“I would just show up at their houses, and there would bea piano in the living room,” Wells recalls. “I can remember my first lesson with Terry Trotter. He was showing somebody out, soI sat down and just started playing around, excited to be sitting ata grand piano! After about three minutes, he looks at me and says, ‘Why are you here?’I was confused. He said, ‘You should be playing. I don’t know what I’m going to teach you.’A renowned pianist telling me that I can swim in these currents… this stuff never happened to me. And Terry was a phenomenal teacher. He honed in on the detailed, finer points. ‘Lose some of the dorky stuff. Don’t be cute here.’ Tiny points and so spot-on. And he was a master in all genres.”
Wells’ talent soon became apparent, and Fischer and Trotter began recommending him for sessions all around town, mostly jingles but some records He met Lee Sklar ata session and they bonded over an impromptu jam on the third of Gershwin’s “Three Preludes.” Sklar also began recommending him for sessions. Wells meta lot of people, asked questions, and actively soaked up the knowledge, styles and techniques of master recording engineers and producers. He still considered himselfa player.
During these years of study and sessions, in his early 20s, Wells also played on three tours worldwide with kd lang, who calls him Multi to this day because he filled the role of three musicians, atopa riser with vibes, keyboard rigs, acoustic and electric guitars, odd percussion and accordion. For two of the tours he played drums. On one European tour, he subbed for Ben Mink and all his guitar parts, the many alternate tunings included.
“I learned so much from kd and Ben about getting out of the way and giving that amazing voice what it needs,” he says. “That was probably the first lesson in learning to bea producer, though I didn’t know it at the time.I was just soaking it up.”
Life was good. His musical chops were being recognized, he was meeting some heroes, he was in the room, playing with the best and learning everything he could from top engineers, arrangers, composers and producers. Then at age 25, he was invited by Miles Copeland toa relatively exclusive songwriting academy ata castle in France, and his world opened up.
“I didn’t consider myself a songwriterat all,” he explains. “The first timeI was there,I didn’t have that good ofa time.I was kind of shy, andI thought, ‘What amI doing here?’ ThenI got asked to go backa second time and said no. Everybody told me thatI was makinga huge mistake, soI went and had the time of my life.I met so many talented people.
“I metE from the Eels, Pete Shelley of the Buzzcocks, Carole King, Paul Brady,” he continues. “It was mind-blowing. Paul invited me to Ireland to hang out and write songs, andI went. It was watching masters of songwriting again and again and again. To be in the room with them. AndI found thatI brought music to the table.I learned thatI was pretty crappy by myself and didn’t really enjoy writing solo. ButI was welcomed into the room with Carole King or Mark Hudson and found thatI could bring their songs musically to life. IfI have any talent whatsoever, it’s being an accompanist. I’m only as good as whomever I’m working with.”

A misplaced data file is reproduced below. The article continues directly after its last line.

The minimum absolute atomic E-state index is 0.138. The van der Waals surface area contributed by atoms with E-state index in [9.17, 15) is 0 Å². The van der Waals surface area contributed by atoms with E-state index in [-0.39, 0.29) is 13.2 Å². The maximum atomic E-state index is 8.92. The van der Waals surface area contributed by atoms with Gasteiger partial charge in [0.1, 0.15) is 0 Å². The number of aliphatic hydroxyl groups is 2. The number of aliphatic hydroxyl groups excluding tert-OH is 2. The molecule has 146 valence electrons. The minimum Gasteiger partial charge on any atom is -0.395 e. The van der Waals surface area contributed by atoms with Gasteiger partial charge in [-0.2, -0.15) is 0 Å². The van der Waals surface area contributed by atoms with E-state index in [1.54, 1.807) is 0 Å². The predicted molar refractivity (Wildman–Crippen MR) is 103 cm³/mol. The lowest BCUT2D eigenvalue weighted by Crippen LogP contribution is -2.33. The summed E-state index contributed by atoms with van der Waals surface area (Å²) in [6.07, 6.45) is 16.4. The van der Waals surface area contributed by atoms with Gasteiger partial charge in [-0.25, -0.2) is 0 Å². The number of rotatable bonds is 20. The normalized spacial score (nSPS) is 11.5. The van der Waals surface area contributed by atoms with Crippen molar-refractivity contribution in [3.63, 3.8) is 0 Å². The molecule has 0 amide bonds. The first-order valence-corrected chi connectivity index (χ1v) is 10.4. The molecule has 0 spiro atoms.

Songwriting begat production, and though Wells often inhabits both roles in some form or another, he doesn’t really distinguish between the two. He doesn’t engage in traditional pre-production. Once the sound or tone ofa song—a chord,a progression, sometimesa full melody—enters his head, it’s as if he’s already begun recording, mixing and mastering. It’s just the way his brain works, he says, adding, “When it’s all said and done, there’s no delineation to me between getting to know people overa dinner and mastering their record. “I talk about all this ina childlike way, butI do understand the minutiae and the detail. I’ma detail freak,” he laughs. “I’m Captain Geek Out Maximus.I can tell you the cabling we’re using, what the power supply is doing, how power is distributed.I make my own plug-ins, andI can’t live without my analog chain, so my studio is something ofa hybrid.I like thatI can insert my 1950s RCA compressor ona lead vocal and it shows up in Pro Tools as an analog insert. The centerpiece of the control room isa custom 32-fader UnderTone Audio console, designed by friend Eric Valentine, to go witha couple of MPEQ-1 outboard EQs. Nearly every audio source runs through one or the other at some point. He monitors through his beloved PMC MB2S-XBD monitors, and he uses his own Waves plug-ins every day. He is an accomplished recording and mix engineer; he still considers himself primarilya player.”
In 2006, his Humber mentor Dave Stillwell invited Wells back to his alma mater to address the student body in an all-day event, on stage. He was mortified, he said, thinking it would bea small group, not 350 people ina theater. After 15 minutes he began to ease into it, some of his father the minister came out, and he ended up enjoying himself. Ever since then he’s sought opportunities to teach, and to give back.
He funds music scholarships, runsa Twitter competition to give away free drum sets, teaches when invited, serves ona board fora nonprofit that provides reading glasses to schoolchildren, and is in the middle of producing an album, gratis, from inside San Quentin Prison. This year, in partnership with Hal Leonard Publishing, Pensado’s Place and their new Strive online curriculum, Wells will regularly share secrets from inside his studio.
“All I’m trying to do is be the person thatI wish had existed for me whenI was 20,” he says. “I want to share this informationI have, not hide it.”
So, at this point of the story, if you are expecting to find Katy Perry’s vocal chain or the compression setting on Adele, this isn’t that story. This is the story ofa boy from Canada who had music in his head and the dream of making records.
“My favorite qualities in art are being bold and brave witha sense of humor and an element of surprise,” Wells says in summation. “For my birthday parties asa kid,I can rememberI had the artsy gay kids and the tough jocks, the cool kids and the misfits. One year the coolest kid in the school was there. We never hung out, but there he was and it was fine. My discography looks like that birthday party. My friends look like that party. My life looks like that.”